US 3719514 A
An insolubilizable mineral coating composition useful in the manufacture of paper wherein the binder or adhesive portion of the coating composition is an anionic starch in combination with a polyalkylenimine. The polyalkylenimine is generally present in an amount of less than 10% by weight of the anionic starch and the anionic starch is preferably a starch material containing carboxyl groups.
Description (OCR text may contain errors)
United States Patent 91 Taylor 1 March 6, 1973  STARCH BINDER COMPOSITION  Inventor: Kelley G. Taylor, Decatur, Ill.
 Assignee: A. E. Staley Manufacturing Company, Decatur, Ill.
 Filed: June 29, 1970  Appl. No.: 56,093
Related US. Application Data  Continuation of Ser. No. 685,328, Nov. 24, 1967.
 US. Cl. ..106/210, 106/213, 106/214, 117/156, 260/173  Int. Cl. ..C09d 3/20  FieldofSearch ..106/210,2l3,214;117/156; 162/175; 260/173  References Cited UNITED STATES PATENTS 2,698,793 l/1955 Landes ..260/2 EN 2,897,162 7/1959 Lowe et a1 "260/2 EN 3,063,854 11/1962 Claxton ..106/213 3,320,080 5/1967 Mazzarella 106/213 OTHER PUBLICATIONS R. L. Mellies, Mehltretter and Wolff, Periodate and I-Iypochlorite Oxidized Starch Industrial & Engineering Chemistry, Vol. 50, No. 9, Sept. 1958.
Primary Examiner-Lorenzo B. Hayes Attorney-Charles J. Meyerson [5 7 ABSTRACT 3 Claims, No Drawings STARCH BINDER COMPOSITION This application is a continuation of application Ser. No. 685,328 filed Nov. 24, 1967, entitled Starch Binder Composition.
DISCLOSURE OF THE INVENTION This invention relates to an improved wet-rub resistant paper coating system. More particularly, this invention relates to improved binders for use in paper coating systems.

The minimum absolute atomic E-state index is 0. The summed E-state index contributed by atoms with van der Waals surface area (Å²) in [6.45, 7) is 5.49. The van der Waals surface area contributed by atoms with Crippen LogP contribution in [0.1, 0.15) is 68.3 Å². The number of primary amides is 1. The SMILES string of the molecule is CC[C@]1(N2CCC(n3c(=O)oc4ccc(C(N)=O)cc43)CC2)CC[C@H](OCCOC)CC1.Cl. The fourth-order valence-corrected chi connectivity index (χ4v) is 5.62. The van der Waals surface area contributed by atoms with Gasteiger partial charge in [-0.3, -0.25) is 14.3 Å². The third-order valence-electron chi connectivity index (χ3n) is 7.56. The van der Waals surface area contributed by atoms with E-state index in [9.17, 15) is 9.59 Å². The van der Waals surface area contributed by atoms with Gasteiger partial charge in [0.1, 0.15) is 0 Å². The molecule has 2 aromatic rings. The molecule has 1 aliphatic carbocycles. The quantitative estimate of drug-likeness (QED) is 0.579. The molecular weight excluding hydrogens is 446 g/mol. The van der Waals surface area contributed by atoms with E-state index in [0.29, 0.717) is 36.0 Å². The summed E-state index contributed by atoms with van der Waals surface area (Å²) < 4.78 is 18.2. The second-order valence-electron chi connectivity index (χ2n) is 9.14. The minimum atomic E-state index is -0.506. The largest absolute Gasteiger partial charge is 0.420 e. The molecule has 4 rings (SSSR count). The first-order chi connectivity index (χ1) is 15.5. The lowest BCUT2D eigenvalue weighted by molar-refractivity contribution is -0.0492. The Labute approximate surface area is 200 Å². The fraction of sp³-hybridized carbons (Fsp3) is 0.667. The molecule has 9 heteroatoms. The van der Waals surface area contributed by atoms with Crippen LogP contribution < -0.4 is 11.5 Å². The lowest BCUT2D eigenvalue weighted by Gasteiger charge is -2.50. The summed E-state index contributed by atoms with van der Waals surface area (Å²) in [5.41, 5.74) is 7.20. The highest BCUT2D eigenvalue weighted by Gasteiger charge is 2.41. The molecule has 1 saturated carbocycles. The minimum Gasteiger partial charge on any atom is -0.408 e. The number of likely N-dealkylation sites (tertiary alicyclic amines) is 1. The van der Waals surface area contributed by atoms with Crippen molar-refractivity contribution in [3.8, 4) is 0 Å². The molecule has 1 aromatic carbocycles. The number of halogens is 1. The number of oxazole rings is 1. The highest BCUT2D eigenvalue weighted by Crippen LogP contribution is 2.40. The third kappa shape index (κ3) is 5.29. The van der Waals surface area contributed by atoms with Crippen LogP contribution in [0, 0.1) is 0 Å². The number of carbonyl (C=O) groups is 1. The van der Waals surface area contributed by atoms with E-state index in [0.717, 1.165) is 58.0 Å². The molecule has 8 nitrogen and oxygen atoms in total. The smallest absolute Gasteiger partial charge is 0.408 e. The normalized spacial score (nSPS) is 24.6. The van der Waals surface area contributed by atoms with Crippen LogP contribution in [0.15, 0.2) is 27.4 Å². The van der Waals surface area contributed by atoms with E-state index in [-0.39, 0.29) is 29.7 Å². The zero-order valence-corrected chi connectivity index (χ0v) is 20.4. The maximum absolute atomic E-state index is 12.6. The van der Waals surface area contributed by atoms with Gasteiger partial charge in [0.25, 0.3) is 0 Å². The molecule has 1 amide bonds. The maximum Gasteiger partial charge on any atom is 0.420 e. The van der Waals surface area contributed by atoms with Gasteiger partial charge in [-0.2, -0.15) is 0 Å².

In the manufacture of paper, mineral coatings are usually applied to a base paper stock to impart opacity and to provide a smooth and receptive surface for printing. Such paper coatings generally contain a mineral pigment and an adhesive which are applied together in the form of an aqueous dispersion. The adhesive serves to bind the pigment particles to each other and to the surface of the paper. For some applications, it is desirable and even necessary that the coating possess a substantial resistance to wet rubbing, i.e., resistance to abrasion when the coating is wet with water. The property of wet-rub resistance is especially important in paper or paperboard used for offset printing and for containers used'in the frozen food industry or wherever a certain resistance to water or moisture is desired. Starch has been used for many years as the adhesive in paper coating systems. However, starch has one major drawback. When starch is used alone the coatings are generally not water resistant. It is, therefore, necessary to either derivatize the starch used or add to the coating system an agent which will insolubilize the starch material to make the coating water resistant.
The use of derivatized starches, and particularly the use of cationic starches as a binder with and without insolubilizing agents in paper coating compositions, is disclosed in a number of patents. For example, US. Pat. Nos. 3,052,561 and 3,320,080 disclose methods for coating paper with paper coating compositions containing insolubilized cationic starches. Also British Pat. No. 944,804 discloses the use of a cationic product obtained by reacting an oxidized starch with ethylenimine for coating paper. In each of the above patents an amine derivatized starch material was required to achieve satisfactory paper coating characteristics. Also, in each of the above patents, the starch material used as the binder material was characterized as being cationic.